The Hangman

the_hangman_posterGrowing up, I wasn’t always a fan of Robert Taylor movies. As I look
back now, I figure it’s because I just didn’t see many of his movies.
I was too busy with John Wayne, Steve McQueen and Clint Eastwood
flicks. I’ve caught up though in the years since and have definitely
come to appreciate Taylor, especially in his western and war movies.
He gives an interesting turn in a flawed 1959 western, The Hangman.

After several years and hundreds of miles on the trail, Marshal
Mackenzie Bovard (Taylor) has put all but one member of a gang behind
bars from a notorious stagecoach robbery. His last man? Johnny
Butterfield, a former cavalry trooper who Bovard can’t identify. How
do you arrest a man you’re not sure what he looks like? His leads have
led him to an isolated town when he finds out a woman, Selah Jennison
(Tina Louise), who worked at the outpost Butterfield served at, may
know what Butterfield looks like. Offering her a large reward and
telling her where to meet, Bovard heads off looking to close the book
on the case and retire as a successful peace officer and move to
California.

This western from director Michael Curtiz aired recently on Encore
Westerns. I’d never heard of it – much less seen it – so I gave it a
shot. Filmed in black and white, ‘Hangman’ doesn’t have much in the
way of action (there’s basically NO action), and the majority of the
story is set in a town. In several ways, it reminded me of an extended
TV western, a la Bonanza, Gunsmoke or The Rifleman meets The Twilight
Zone. It surely is not a traditional western which isn’t a
deal-breaker in itself. The deal-breaker? Slow pacing, kinda dull and
an odd tone at times.

What drew me in here was the casting. Taylor, Louise, Fess Parker and
Jack Lord headline the cast. How’s that for an eclectic quartet?
Taylor gets the archetypal western peace officer, looking to retire
and close out his career by getting the stagecoach rivalry off the
books. Louise proves what a great actress she was, even though she’s
remembered almost solely for playing Ginger on Gilligan’s Island.
Parker is solid too as amiable Sheriff Buck Weston, potentially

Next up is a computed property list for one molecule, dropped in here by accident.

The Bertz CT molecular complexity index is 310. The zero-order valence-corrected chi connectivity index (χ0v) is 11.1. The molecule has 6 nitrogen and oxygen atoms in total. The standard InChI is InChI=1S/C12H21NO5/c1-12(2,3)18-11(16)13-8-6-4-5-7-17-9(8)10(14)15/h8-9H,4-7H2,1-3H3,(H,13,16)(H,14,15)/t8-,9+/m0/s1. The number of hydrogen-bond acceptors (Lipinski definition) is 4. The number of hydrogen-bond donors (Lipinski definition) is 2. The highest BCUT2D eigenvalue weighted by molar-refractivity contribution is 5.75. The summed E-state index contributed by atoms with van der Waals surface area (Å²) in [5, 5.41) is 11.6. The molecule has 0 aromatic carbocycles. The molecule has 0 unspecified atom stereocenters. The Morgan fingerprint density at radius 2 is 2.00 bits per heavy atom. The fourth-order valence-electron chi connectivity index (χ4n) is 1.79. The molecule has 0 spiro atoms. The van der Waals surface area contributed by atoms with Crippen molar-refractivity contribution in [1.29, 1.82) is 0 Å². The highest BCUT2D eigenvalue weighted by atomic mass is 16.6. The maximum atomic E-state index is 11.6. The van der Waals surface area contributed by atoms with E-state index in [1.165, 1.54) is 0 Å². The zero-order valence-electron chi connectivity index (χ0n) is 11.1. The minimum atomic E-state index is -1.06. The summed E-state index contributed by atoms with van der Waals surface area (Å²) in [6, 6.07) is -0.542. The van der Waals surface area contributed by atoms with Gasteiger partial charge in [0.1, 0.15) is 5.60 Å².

hurting and helping Bovard’s case. Lord plays Johnny Bishop, a mule driver who Bovard believes is the man he’s looking for.

It’s four main characters that never quite click because of that too
slow-moving story. The potential is there, and I especially liked the
build-up over the first 30 minutes. The last hour though drags once
Bovard arrives in town. Then we get a kinda cat-and-mouse game that
feels repetitive at best and downright dull at its worst. Then there’s
the shifts in tone to comedy – an older woman in town constantly
pursues Taylor’s Bovard – and an ending that (to me at least) feels
like a romantic comedy that could have starred Rock Hudson and Doris
Day. By the time ‘The End” popped up on-screen I was both extremely
pleased and extremely confused. So be it.

Also look for Gene Evans, Mickey Shaughnessy, Jose Gonzales-Gonzales,
and Lorne Green. Fans of The Andy Griffith Show should watch out for
Thelma Lou (Betty Lynn) as a waitress who serves Bovard and Weston.

Not an awful western, but one I didn’t enjoy that much. The biggest
thing going for the proceedings is Tina Louise, a strong female
character, something all too rare in the western genre. A budding sex
symbol, ‘Hangman’ has its fair share of Louise in low-cut, no-cut,
swimming shots to play up the sex kitten status – never a bad thing,
have you seen her?!? – but the character itself is a welcome addition
to the story, even if things fall apart in the end.

The Hangman (1959): **/****

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